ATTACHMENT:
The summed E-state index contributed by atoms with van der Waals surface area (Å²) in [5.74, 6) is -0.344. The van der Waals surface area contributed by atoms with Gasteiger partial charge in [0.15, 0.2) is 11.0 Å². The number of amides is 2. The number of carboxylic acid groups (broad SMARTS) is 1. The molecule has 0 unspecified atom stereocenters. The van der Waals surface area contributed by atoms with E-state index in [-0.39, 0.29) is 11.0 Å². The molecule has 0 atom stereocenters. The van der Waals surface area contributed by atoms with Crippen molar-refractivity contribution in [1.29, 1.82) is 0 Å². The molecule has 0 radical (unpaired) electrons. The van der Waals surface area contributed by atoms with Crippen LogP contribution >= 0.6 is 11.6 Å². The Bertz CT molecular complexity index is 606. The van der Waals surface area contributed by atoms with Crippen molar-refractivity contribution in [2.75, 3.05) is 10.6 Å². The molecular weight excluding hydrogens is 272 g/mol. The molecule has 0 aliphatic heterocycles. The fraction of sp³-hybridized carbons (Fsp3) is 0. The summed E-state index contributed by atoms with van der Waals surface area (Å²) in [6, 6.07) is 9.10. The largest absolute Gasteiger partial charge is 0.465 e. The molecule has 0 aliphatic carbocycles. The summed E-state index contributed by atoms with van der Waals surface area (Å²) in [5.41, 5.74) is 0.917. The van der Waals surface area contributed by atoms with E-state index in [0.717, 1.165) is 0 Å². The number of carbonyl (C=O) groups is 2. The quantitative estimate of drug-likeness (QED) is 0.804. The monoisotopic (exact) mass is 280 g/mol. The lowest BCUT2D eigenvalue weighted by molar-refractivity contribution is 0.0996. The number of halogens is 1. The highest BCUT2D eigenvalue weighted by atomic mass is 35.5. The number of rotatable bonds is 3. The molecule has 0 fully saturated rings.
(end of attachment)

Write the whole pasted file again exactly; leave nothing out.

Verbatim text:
The summed E-state index contributed by atoms with van der Waals surface area (Å²) in [5.74, 6) is -0.344. The van der Waals surface area contributed by atoms with Gasteiger partial charge in [0.15, 0.2) is 11.0 Å². The number of amides is 2. The number of carboxylic acid groups (broad SMARTS) is 1. The molecule has 0 unspecified atom stereocenters. The van der Waals surface area contributed by atoms with E-state index in [-0.39, 0.29) is 11.0 Å². The molecule has 0 atom stereocenters. The van der Waals surface area contributed by atoms with Crippen molar-refractivity contribution in [1.29, 1.82) is 0 Å². The molecule has 0 radical (unpaired) electrons. The van der Waals surface area contributed by atoms with Crippen LogP contribution >= 0.6 is 11.6 Å². The Bertz CT molecular complexity index is 606. The van der Waals surface area contributed by atoms with Crippen molar-refractivity contribution in [2.75, 3.05) is 10.6 Å². The molecular weight excluding hydrogens is 272 g/mol. The molecule has 0 aliphatic heterocycles. The fraction of sp³-hybridized carbons (Fsp3) is 0. The summed E-state index contributed by atoms with van der Waals surface area (Å²) in [6, 6.07) is 9.10. The largest absolute Gasteiger partial charge is 0.465 e. The molecule has 0 aliphatic carbocycles. The summed E-state index contributed by atoms with van der Waals surface area (Å²) in [5.41, 5.74) is 0.917. The van der Waals surface area contributed by atoms with E-state index in [0.717, 1.165) is 0 Å². The number of carbonyl (C=O) groups is 2. The quantitative estimate of drug-likeness (QED) is 0.804. The monoisotopic (exact) mass is 280 g/mol. The lowest BCUT2D eigenvalue weighted by molar-refractivity contribution is 0.0996. The number of halogens is 1. The highest BCUT2D eigenvalue weighted by atomic mass is 35.5. The number of rotatable bonds is 3. The molecule has 0 fully saturated rings.